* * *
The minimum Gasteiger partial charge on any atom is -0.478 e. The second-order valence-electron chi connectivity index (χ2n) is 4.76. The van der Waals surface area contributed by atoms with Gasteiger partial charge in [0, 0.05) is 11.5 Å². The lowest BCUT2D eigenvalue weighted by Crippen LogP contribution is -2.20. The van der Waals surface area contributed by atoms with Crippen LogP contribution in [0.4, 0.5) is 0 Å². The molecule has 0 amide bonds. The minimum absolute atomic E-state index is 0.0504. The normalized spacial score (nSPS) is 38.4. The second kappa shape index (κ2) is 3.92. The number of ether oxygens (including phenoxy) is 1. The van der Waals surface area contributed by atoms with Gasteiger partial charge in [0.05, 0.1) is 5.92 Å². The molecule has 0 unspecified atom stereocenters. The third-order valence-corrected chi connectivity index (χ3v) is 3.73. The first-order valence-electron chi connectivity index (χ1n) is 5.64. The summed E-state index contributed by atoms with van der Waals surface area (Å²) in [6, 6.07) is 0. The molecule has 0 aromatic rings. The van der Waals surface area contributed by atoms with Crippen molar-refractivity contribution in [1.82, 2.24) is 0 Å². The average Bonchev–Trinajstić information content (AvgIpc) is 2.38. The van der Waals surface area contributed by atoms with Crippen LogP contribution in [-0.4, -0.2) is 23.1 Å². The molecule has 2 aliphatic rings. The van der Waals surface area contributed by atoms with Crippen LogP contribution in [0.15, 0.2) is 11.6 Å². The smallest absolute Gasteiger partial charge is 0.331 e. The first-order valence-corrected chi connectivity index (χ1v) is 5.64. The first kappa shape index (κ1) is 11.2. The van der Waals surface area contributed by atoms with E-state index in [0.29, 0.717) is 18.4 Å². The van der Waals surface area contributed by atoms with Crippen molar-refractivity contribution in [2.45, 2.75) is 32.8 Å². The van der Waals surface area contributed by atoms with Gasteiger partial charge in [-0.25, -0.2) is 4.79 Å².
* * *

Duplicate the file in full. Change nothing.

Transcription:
The minimum Gasteiger partial charge on any atom is -0.478 e. The second-order valence-electron chi connectivity index (χ2n) is 4.76. The van der Waals surface area contributed by atoms with Gasteiger partial charge in [0, 0.05) is 11.5 Å². The lowest BCUT2D eigenvalue weighted by Crippen LogP contribution is -2.20. The van der Waals surface area contributed by atoms with Crippen LogP contribution in [0.4, 0.5) is 0 Å². The molecule has 0 amide bonds. The minimum absolute atomic E-state index is 0.0504. The normalized spacial score (nSPS) is 38.4. The second kappa shape index (κ2) is 3.92. The number of ether oxygens (including phenoxy) is 1. The van der Waals surface area contributed by atoms with Gasteiger partial charge in [0.05, 0.1) is 5.92 Å². The molecule has 0 unspecified atom stereocenters. The third-order valence-corrected chi connectivity index (χ3v) is 3.73. The first-order valence-electron chi connectivity index (χ1n) is 5.64. The summed E-state index contributed by atoms with van der Waals surface area (Å²) in [6, 6.07) is 0. The molecule has 0 aromatic rings. The van der Waals surface area contributed by atoms with Crippen molar-refractivity contribution in [1.82, 2.24) is 0 Å². The average Bonchev–Trinajstić information content (AvgIpc) is 2.38. The van der Waals surface area contributed by atoms with Crippen LogP contribution in [-0.4, -0.2) is 23.1 Å². The molecule has 2 aliphatic rings. The van der Waals surface area contributed by atoms with Crippen LogP contribution in [0.15, 0.2) is 11.6 Å². The smallest absolute Gasteiger partial charge is 0.331 e. The first-order valence-corrected chi connectivity index (χ1v) is 5.64. The first kappa shape index (κ1) is 11.2. The van der Waals surface area contributed by atoms with E-state index in [0.29, 0.717) is 18.4 Å². The van der Waals surface area contributed by atoms with Crippen molar-refractivity contribution in [2.45, 2.75) is 32.8 Å². The van der Waals surface area contributed by atoms with Gasteiger partial charge in [-0.25, -0.2) is 4.79 Å².